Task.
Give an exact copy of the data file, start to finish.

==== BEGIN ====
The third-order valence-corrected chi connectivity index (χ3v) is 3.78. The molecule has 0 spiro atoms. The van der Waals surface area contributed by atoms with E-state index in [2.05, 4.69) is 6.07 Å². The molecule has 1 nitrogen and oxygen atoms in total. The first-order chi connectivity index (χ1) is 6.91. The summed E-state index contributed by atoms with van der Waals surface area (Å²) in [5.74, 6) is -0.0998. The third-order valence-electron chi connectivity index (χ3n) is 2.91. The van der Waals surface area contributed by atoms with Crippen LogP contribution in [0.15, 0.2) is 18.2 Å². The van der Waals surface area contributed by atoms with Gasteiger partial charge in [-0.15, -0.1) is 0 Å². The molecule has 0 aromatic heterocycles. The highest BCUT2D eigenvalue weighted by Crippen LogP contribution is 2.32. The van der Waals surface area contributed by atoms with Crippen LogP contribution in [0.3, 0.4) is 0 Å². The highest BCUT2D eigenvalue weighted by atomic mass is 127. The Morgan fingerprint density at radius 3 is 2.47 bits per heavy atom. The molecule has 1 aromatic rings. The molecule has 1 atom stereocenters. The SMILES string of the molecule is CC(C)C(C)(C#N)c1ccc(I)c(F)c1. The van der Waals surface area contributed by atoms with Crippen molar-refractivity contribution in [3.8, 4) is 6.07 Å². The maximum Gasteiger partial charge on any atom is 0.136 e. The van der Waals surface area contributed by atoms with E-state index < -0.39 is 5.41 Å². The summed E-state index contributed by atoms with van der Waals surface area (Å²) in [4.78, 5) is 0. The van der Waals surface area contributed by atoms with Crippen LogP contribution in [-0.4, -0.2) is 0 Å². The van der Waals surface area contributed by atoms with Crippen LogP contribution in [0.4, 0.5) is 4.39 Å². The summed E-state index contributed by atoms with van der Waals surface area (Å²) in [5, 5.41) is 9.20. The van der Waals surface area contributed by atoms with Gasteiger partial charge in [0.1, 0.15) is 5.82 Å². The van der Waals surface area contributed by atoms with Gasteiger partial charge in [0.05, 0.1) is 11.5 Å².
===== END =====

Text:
The third-order valence-corrected chi connectivity index (χ3v) is 3.78. The molecule has 0 spiro atoms. The van der Waals surface area contributed by atoms with E-state index in [2.05, 4.69) is 6.07 Å². The molecule has 1 nitrogen and oxygen atoms in total. The first-order chi connectivity index (χ1) is 6.91. The summed E-state index contributed by atoms with van der Waals surface area (Å²) in [5.74, 6) is -0.0998. The third-order valence-electron chi connectivity index (χ3n) is 2.91. The van der Waals surface area contributed by atoms with Crippen LogP contribution in [0.15, 0.2) is 18.2 Å². The van der Waals surface area contributed by atoms with Gasteiger partial charge in [-0.15, -0.1) is 0 Å². The molecule has 0 aromatic heterocycles. The highest BCUT2D eigenvalue weighted by Crippen LogP contribution is 2.32. The van der Waals surface area contributed by atoms with Crippen LogP contribution in [0.3, 0.4) is 0 Å². The highest BCUT2D eigenvalue weighted by atomic mass is 127. The Morgan fingerprint density at radius 3 is 2.47 bits per heavy atom. The molecule has 1 aromatic rings. The molecule has 1 atom stereocenters. The SMILES string of the molecule is CC(C)C(C)(C#N)c1ccc(I)c(F)c1. The van der Waals surface area contributed by atoms with Crippen molar-refractivity contribution in [3.8, 4) is 6.07 Å². The maximum Gasteiger partial charge on any atom is 0.136 e. The van der Waals surface area contributed by atoms with E-state index < -0.39 is 5.41 Å². The summed E-state index contributed by atoms with van der Waals surface area (Å²) in [4.78, 5) is 0. The van der Waals surface area contributed by atoms with Crippen LogP contribution in [-0.4, -0.2) is 0 Å². The van der Waals surface area contributed by atoms with Crippen LogP contribution in [0.4, 0.5) is 4.39 Å². The summed E-state index contributed by atoms with van der Waals surface area (Å²) in [5, 5.41) is 9.20. The van der Waals surface area contributed by atoms with Gasteiger partial charge in [0.1, 0.15) is 5.82 Å². The van der Waals surface area contributed by atoms with Gasteiger partial charge in [0.05, 0.1) is 11.5 Å².